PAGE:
One of the benefits of aquaponics is that you can grow just about any plant, such as lettuce, spinach, carrots, fruiting plants like tomatoes and strawberries, and even herbs and flowers. Plants can be grown from seeds to seedlings and planted into your grow beds, floating boards, or pvc pipes.
Planting in aquaponics can be very simple. In most ways, you can treat it as you would a traditional garden bed. However, you need to know a few basic things before you start planting in your aquaponic garden.
Source Of Nutrients for Aquaponics Plants
In aquaponics, nitrogen is supplied to plants in the form of nitrates, converted from ammonia through bacterial nitrification. The nitrifying bacteria break down solid wastes to release the essential nutrients into the water.
It is essential to feed the fish a balanced and complete diet to ensure that plants will not suffer from nutrient deficiencies. However, sometimes a perfectly balanced aquaponics system may become deficient in specific nutrients, like iron, potassium, or calcium deficiencies. This is because feed pellets are a complete food for the fish, but not necessarily everything needed for plant growth.
Fish do not need the same amount of iron, potassium, and calcium that the plants require. This is why nutrient deficiencies in aquaponics systems occur.
Nutrient deficiencies can be problematic for plant production, but there are solutions available. If an iron deficiency occurs, iron can be added as chelated iron, while calcium and potassium are added when buffering the water to correct the pH. These are added as calcium hydroxide or potassium hydroxide or as calcium carbonate and potassium carbonate.
What and When to Grow in Aquaponics
Different plants grow under other conditions. In growing plants in your aquaponics system, it is essential to consider what type of grow bed you’re using. Some plants can thrive and grow in a floating raft, like lettuce and leafy greens, while root vegetables and fruiting plants grow better in media beds.
When deciding what plants to grow in your aquaponics system, it is important to choose varieties of vegetables that will grow best in your climate. Temperature is hard to control, even if you’re growing in a greenhouse, and plants thrive better when the temperature matches their typical habitat. So grow cold-weather crops in colder months and warm-weather crops during summer.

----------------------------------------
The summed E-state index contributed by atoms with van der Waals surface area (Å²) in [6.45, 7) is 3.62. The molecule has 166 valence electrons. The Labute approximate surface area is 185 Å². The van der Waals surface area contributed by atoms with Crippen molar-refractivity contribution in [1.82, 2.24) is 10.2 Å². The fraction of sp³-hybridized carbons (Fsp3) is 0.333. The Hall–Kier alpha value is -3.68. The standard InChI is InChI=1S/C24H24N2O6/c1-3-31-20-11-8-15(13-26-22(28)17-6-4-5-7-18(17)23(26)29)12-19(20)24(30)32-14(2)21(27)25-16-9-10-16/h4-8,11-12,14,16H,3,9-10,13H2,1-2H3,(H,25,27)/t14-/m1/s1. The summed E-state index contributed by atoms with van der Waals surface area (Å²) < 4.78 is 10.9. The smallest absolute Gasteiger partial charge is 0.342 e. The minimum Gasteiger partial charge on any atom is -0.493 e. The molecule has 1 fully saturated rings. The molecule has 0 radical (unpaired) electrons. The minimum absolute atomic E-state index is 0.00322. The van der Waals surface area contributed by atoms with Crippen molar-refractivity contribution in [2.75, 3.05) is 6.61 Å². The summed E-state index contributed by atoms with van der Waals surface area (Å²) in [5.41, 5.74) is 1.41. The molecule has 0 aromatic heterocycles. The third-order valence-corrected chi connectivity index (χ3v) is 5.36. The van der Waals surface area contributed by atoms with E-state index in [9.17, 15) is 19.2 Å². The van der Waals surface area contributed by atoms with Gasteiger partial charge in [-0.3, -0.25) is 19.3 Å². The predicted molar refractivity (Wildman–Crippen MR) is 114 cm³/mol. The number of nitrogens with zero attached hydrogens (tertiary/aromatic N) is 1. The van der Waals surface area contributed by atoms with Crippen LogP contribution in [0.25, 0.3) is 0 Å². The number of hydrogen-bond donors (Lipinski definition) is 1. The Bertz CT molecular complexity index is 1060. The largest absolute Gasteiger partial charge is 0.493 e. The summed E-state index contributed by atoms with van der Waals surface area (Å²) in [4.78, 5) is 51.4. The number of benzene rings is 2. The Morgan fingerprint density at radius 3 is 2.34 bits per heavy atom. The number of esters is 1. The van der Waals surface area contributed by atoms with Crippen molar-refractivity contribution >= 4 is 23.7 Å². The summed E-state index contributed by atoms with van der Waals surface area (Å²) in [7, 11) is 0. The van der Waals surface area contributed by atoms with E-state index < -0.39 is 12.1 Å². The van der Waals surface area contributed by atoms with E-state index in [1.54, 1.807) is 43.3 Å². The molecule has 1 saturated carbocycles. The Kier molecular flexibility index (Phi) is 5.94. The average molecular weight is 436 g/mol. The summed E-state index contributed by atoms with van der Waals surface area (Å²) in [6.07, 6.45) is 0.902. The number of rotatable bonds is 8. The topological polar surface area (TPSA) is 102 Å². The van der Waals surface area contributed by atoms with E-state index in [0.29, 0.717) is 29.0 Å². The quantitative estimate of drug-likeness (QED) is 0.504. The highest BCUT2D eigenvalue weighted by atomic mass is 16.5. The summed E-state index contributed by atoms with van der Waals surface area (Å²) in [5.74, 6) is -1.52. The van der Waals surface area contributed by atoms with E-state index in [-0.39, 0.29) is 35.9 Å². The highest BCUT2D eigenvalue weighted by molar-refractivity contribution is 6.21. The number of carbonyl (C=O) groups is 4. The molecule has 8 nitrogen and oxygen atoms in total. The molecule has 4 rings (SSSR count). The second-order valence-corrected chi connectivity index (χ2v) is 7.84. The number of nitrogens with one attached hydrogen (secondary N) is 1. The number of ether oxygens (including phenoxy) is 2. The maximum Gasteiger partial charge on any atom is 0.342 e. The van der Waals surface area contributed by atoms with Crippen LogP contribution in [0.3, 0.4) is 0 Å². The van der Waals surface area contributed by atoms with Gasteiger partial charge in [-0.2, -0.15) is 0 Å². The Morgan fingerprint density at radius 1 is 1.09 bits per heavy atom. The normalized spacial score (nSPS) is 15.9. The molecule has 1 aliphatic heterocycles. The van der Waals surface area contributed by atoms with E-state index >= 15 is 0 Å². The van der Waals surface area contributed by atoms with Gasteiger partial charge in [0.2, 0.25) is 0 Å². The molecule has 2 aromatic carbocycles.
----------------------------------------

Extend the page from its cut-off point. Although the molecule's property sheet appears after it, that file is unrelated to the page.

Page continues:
It is best to plant a mixture of vegetables in your aquaponics system. Plant some fast-growing plants like lettuce and slow-growing plants such as herbs, tomatoes, peppers, and dark leafy greens like kale and swiss chard. Using succession planting allows some of your plants to mature and be harvested while the newer ones are growing and coming in behind. Succession planting will ensure that you always have plants taking nutrients from the water all the time.
Important Considerations Before Planting
- Planting Design: The layout of your grow bed will maximize your plant production in the available space. Before planting, choose wisely what plants you will grow, bearing in mind the space needed by each plant. Arrange your plants as you plant them in your grow bed, considering their nutrient demand, physical compatibility, and ease of access. A good practice is to plan the layout of your grow beds on paper to understand how everything will look.
- Plant Diversity: Plants are susceptible to diseases and parasites. If only one crop is grown, the chance for severe infestation is higher, which can unbalance the whole aquaponics system. That is why planting a diverse range of plants is encouraged.
- Staggered Planting: It is important to stagger planting so that there can be constant harvest and replanting, which will help maintain the balance of nutrient levels in the system. Staggered planting also provides a steady supply of plants on the table.
- Maximize Your Grow Bed Space: Maximize the surface area of your grow bed and the vertical space and time. For example, plant vegetables with short grow-out periods like salad green between plants with longer-term like eggplants or tomatoes. The benefit of this practice is that you can harvest the salad greens while providing more room for the eggplants to mature.
How to Germinate Seeds
All seeds need water, oxygen, and proper temperature to germinate. When the seed is exposed to the appropriate condition, water and oxygen are taken through the seed coat. Then the embryo’s cells will enlarge, and the seed coat will break open for the root to emerge, followed by the shoot that contains leaves and stems.
Some seed coats are so hard that water and oxygen can only get through when the coat breaks down.
Soaking or scratching the seeds will help break down the seed coat and allow the seed to germinate faster. Over-watering and not enough oxygen, planting seeds too deeply, and dry conditions can cause poor germination.
Transplanting the Seedlings